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How Well Do You Know HIPAA?

How Well Do You Know HIPAA?

How Well Do You Know HIPAA?

Posted on February 23, 2023

Recent questions from those inquiring about patient advocacy services have served to remind me that too many healthcare experiences are like visiting a foreign country where you don’t understand the language. In fact, one prospective client recently exclaimed, “I had no idea that didn’t know what I needed to know.” She was talking about HIPAA (Health Insurance Portability and Accountability Act of 1996).

According to the HIPPA Journal, “Prior to HIPAA, the theft of healthcare information was often used for committing identity theft. This not only had financial implications for patients whose data was stolen, by also enabled criminals to obtain healthcare under false pretenses or sell the data on the black market to uninsured persons who could receive expensive healthcare treatment.”[i]

Since it went into effect in 2003, HIPAA helps to ensure that any information disclosed to healthcare providers and health plans, or information that is created, transmitted or stored by them is subject to strict security controls.[ii] Health care providers and others must assure that health information that is created by them, transmitted or stored is subject to strict security controls -achieve to the protect the privacy of health information.

HIPAA sets boundaries on the use and release of health records. Hospitals, physicians, and other providers are allowed to share patient information for treatment, payment and healthcare operations.

Each of us has control over who and how our health information is used, who it is released to and who it is to be shared with. Do not be shy about exercising your rights.

Patient Perspective: The Basics

You decide who sees your medical information, not the healthcare provider. Whenever you go to a new provider or are in the hospital, you are asked to designate who, if anyone, is authorized to obtain and disclose information and ask questions about your care and condition.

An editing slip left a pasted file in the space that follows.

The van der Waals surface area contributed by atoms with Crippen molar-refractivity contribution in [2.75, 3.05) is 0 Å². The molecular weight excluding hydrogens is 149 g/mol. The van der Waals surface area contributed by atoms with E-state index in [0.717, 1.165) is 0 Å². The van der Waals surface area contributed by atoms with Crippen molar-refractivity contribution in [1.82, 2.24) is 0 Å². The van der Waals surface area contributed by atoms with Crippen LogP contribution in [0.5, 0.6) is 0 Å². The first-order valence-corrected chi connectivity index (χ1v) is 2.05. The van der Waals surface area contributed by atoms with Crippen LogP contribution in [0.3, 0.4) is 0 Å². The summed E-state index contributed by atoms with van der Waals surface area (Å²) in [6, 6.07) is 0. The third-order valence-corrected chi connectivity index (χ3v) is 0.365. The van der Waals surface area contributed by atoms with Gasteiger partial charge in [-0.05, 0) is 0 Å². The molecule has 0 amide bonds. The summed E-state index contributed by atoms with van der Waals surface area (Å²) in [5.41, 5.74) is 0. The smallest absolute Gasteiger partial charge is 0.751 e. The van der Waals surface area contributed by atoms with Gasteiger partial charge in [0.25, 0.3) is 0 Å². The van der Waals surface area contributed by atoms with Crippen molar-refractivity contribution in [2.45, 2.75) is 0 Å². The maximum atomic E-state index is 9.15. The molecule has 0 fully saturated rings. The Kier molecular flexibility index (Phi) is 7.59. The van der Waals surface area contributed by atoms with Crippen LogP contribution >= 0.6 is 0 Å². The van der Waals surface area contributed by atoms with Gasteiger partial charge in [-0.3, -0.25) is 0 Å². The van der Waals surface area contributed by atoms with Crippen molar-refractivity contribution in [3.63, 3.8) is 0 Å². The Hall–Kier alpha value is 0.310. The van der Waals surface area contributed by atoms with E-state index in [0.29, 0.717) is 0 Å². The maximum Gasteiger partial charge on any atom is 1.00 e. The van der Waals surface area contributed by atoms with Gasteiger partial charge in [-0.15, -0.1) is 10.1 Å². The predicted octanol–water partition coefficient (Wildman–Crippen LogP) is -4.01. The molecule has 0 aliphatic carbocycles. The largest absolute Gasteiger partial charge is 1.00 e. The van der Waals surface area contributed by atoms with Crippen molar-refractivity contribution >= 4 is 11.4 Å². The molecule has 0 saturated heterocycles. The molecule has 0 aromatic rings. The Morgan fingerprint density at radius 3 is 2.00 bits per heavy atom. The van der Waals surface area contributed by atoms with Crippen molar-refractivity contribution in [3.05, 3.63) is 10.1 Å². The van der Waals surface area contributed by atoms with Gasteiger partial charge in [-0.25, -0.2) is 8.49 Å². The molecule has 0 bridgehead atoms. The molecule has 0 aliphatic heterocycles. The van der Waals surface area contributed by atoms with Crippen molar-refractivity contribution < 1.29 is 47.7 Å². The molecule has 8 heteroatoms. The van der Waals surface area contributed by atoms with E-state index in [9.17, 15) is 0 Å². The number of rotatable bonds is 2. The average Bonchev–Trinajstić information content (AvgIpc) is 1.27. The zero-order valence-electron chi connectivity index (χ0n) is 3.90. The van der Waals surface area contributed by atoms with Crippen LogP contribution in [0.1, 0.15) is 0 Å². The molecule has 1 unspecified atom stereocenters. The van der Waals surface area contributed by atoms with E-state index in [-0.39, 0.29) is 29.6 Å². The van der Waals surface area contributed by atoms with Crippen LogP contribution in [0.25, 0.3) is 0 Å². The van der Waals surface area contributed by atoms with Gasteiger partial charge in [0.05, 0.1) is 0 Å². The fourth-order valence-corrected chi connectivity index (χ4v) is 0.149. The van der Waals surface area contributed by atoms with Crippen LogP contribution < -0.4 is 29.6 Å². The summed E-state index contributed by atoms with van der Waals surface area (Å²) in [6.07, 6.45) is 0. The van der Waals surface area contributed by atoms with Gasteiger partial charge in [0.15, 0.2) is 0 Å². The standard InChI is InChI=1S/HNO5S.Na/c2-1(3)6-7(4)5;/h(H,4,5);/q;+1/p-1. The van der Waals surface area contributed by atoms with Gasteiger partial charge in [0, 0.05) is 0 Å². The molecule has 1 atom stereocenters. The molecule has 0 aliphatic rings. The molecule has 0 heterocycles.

By signing an authorization form, you are designating someone to act as your representative. The form gives a provider permission to treat your representative the same as they would treat you in terms of sharing health information.

Under rules from the U.S. Department of Health and Human Services, your representative can only represent you in the matter of your care and treatment. Whoever you list as your representative - your spouse, son, daughter or other, a provider has no right to withhold the requested information.

In the event you are unable to communicate, the person who holds your power of attorney for healthcare becomes your designated representative.

You can also give HIPAA authorization verbally. While written authorization is always preferred, during an emergency or other instant when doing so is impractical, you can say to a doctor, “This is my neighbor, and I want her to remain here. You can discuss my diagnosis and treatment in front of her.”

With your permission, a provider can give updates by phone to family members. If and when you consent to your information being shared, there is no reason that a family member who lives far away can’t get an update from your provider.

Also, to Know

While you have a right to your medical records, there are exceptions. Under HIPAA, healthcare organizations must provide medical records, doctor’s notes, billing information and medical images to patients who request them. Notes about psychotherapy can be withheld if the provider believes their release could cause harm to the patient.

You have the right to make corrections to your medical record. Despite all efforts to the contrary, healthcare organizations, providers and others can make mistakes when recording health information. Miscommunication is the leading cause of medical error, so it is incumbent on each of us as patients to review our medical information.

If/when you find errors or omissions in your health record, such as missing procedures or incorrect medications, you can correct your file or ask the provider to amend it. A future provider may rely on these notes when formulating treatment, which makes this very important.

Obtaining copies of your health information helps when you see new healthcare providers. The information that is passed on is invaluable, saving time and money as each new provider, often a specialist, has your entire health history. That helps in decision making. It also saves time and money when tests do not need to be repeated.

As of April 2021, under the CARES Act, healthcare providers must give patients access without charge to all the health information in their electronic medical records “without delay.” Doctors and other healthcare professionals are permitted to send emails to patients, including health records, but they must be encrypted. If encryption is not available, the provider must advise the patient of the risks. If you consent, the records may be sent.

Hoping this information is helpful. Comments are always welcomed.

[i] Why is HIPPA Important? HIPAA Journal, 01/01/2023.
[ii] Ibid.

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